John 20:31 says that John wrote this story so that we would be convinced of the truth and take the good news to others. We have the Bible, other books, other Christians, and our church to clear our doubts so that we can go out and spread the good news convincingly. Jesus commissioned the disciples and cleared their doubts so that they were convinced and could convince others of God’s message.


God also gives us the tools to do the job. We heard in John 20 that Jesus breathed on them. This reminds us of God as written in the book of Genesis, giving life to Adam when Adam was created. The disciples were given the Holy Spirit to do the job required, not with their own strength, but with God’s strength.


Elisha asked for a double portion of the spirit of Elijah, and God gave that to Elisha. If you ask in good faith something that is to be used for God’s glory, God will give that to you. He will equip us to give out his message.


Peter, who was a coward and who denied Jesus. Thomas, who doubted. Paul, who persecuted other believers. All of them turned back to Jesus and were killed in the process because of their convictions. They were equipped by God to face their challenges. Paul had the time to write his epistles only because he was in prison, which we are able to read now.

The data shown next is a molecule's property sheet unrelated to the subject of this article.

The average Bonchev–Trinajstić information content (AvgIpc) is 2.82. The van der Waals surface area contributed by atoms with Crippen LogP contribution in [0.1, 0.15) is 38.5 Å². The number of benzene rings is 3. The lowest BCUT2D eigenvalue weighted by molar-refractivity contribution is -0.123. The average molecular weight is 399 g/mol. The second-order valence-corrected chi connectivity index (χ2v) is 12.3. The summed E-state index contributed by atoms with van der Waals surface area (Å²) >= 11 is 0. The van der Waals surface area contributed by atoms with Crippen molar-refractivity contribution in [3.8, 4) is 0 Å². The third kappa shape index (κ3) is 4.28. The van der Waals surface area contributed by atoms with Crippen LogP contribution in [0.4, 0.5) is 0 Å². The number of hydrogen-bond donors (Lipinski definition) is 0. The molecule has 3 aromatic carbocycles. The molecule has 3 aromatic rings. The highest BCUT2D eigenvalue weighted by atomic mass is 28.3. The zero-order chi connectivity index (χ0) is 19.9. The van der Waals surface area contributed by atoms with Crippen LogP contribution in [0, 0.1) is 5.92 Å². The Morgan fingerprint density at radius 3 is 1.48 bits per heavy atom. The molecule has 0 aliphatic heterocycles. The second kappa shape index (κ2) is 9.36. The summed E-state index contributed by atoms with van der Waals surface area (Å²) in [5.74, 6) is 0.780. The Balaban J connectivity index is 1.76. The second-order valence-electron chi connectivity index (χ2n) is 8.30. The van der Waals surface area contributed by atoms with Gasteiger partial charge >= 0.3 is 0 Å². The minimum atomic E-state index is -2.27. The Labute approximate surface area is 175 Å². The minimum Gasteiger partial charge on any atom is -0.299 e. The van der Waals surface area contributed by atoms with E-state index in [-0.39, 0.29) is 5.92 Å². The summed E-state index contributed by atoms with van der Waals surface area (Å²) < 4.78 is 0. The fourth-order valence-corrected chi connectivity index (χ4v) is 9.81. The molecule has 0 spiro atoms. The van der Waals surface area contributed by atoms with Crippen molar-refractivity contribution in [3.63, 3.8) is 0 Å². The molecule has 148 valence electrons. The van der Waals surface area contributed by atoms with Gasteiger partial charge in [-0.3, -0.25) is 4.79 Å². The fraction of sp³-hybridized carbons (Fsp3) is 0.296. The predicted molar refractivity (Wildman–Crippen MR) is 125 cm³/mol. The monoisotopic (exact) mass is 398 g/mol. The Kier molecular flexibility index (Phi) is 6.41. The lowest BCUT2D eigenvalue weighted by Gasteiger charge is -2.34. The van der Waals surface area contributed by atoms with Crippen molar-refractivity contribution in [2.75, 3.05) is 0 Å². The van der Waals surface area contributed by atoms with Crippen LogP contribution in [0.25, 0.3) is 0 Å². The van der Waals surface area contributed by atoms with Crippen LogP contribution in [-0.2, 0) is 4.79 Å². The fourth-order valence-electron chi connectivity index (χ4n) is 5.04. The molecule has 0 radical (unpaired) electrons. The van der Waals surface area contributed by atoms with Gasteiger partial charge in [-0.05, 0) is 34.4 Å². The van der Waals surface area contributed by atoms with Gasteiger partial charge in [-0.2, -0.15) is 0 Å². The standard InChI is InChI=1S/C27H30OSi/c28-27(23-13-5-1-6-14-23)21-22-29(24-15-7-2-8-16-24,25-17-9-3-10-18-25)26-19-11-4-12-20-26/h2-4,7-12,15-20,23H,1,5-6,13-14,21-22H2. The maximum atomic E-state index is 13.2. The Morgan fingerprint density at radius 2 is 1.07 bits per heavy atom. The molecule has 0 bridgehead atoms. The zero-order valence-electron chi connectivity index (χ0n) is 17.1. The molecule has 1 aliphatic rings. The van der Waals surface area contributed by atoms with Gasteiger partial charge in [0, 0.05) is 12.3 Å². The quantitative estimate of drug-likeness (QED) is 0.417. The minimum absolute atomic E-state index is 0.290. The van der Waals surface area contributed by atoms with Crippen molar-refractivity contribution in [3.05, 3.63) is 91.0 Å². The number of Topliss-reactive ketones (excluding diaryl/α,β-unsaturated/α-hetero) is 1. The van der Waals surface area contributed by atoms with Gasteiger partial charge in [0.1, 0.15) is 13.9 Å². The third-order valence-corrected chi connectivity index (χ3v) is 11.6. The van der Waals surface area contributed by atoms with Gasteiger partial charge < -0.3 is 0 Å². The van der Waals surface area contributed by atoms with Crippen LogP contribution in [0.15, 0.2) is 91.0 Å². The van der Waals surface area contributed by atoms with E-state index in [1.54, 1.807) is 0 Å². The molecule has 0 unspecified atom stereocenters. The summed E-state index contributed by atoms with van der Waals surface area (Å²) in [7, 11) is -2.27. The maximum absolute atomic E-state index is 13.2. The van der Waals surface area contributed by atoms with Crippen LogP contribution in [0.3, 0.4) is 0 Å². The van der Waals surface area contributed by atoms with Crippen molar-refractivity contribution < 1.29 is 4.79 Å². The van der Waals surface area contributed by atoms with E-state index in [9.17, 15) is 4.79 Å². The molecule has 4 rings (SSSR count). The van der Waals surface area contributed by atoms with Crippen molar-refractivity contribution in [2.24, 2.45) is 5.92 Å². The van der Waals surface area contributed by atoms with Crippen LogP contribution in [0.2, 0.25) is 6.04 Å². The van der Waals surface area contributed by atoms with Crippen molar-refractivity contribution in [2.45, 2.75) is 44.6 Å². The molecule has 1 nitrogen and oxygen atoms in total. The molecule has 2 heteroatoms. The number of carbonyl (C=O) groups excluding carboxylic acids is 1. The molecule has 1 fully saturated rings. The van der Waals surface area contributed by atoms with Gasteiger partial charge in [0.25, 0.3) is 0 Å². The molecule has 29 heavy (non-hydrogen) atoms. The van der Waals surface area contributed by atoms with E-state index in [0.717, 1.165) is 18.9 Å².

God is asking us only to cast the net. He will work so that we catch fish. He’s not asking us to clean the fish. Are we ready to go out? Are we awake for his call?


So in conclusion, I leave the following thoughts. Jesus had a choice. To accept the cross or leave it. He took the cross. Thomas had a choice. To continue in doubt or to accept Jesus as Lord. And he accepted Jesus as Lord. Peter had a choice to be a coward denying Jesus. But he chose to fearlessly preach and speak out in the presence of powerful Jewish leaders. Paul, who persecuted many Christians as Saul too had a choice. And he chose to be a changed man as Paul and even addressed royalty defending his faith. All these men lost their lives because of their faith.


You and I live in a country where we are much safer compared to all those apostles. God has put us in this place. He has put us in our own families. He has put us with our circle of friends. All with a purpose. We too have a choice. What is your choice? What is my choice? God’s invitation is to all of us. Do we  take it or leave it? Can we hear the call of Jesus? The choice is yours and mine. Amen.
George Kulasingham




Readings for 1 May

John 21:1-19 (NIV)

Afterward Jesus appeared again to his disciples, by the Sea of Galilee. It happened this way: Simon Peter, Thomas (also known as Didymus), Nathanael from Cana in Galilee, the sons of Zebedee, and two other disciples were together. “I’m going out to fish,” Simon Peter told them, and they said, “We’ll go with you.” So they went out and got into the boat, but that night they caught nothing.